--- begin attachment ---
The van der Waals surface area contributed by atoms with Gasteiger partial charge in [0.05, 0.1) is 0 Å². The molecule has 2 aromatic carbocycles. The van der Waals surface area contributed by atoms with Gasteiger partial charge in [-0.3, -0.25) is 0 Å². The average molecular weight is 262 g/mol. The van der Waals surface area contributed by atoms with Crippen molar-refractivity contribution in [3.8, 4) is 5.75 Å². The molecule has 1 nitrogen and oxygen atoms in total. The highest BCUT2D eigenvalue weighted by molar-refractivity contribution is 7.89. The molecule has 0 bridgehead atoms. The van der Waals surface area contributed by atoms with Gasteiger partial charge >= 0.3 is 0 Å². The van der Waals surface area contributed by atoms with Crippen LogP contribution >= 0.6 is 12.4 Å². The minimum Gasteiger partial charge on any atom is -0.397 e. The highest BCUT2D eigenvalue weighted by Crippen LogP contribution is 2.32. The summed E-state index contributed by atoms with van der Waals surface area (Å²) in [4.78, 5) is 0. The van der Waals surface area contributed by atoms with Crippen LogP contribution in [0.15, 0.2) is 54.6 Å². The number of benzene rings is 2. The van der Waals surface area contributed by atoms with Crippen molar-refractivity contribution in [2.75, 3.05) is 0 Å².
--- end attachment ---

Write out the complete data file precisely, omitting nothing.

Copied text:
The van der Waals surface area contributed by atoms with Gasteiger partial charge in [0.05, 0.1) is 0 Å². The molecule has 2 aromatic carbocycles. The van der Waals surface area contributed by atoms with Gasteiger partial charge in [-0.3, -0.25) is 0 Å². The average molecular weight is 262 g/mol. The van der Waals surface area contributed by atoms with Crippen molar-refractivity contribution in [3.8, 4) is 5.75 Å². The molecule has 1 nitrogen and oxygen atoms in total. The highest BCUT2D eigenvalue weighted by molar-refractivity contribution is 7.89. The molecule has 0 bridgehead atoms. The van der Waals surface area contributed by atoms with Gasteiger partial charge >= 0.3 is 0 Å². The van der Waals surface area contributed by atoms with Crippen LogP contribution >= 0.6 is 12.4 Å². The minimum Gasteiger partial charge on any atom is -0.397 e. The highest BCUT2D eigenvalue weighted by Crippen LogP contribution is 2.32. The summed E-state index contributed by atoms with van der Waals surface area (Å²) in [4.78, 5) is 0. The van der Waals surface area contributed by atoms with Crippen LogP contribution in [0.15, 0.2) is 54.6 Å². The number of benzene rings is 2. The van der Waals surface area contributed by atoms with Crippen molar-refractivity contribution in [2.75, 3.05) is 0 Å².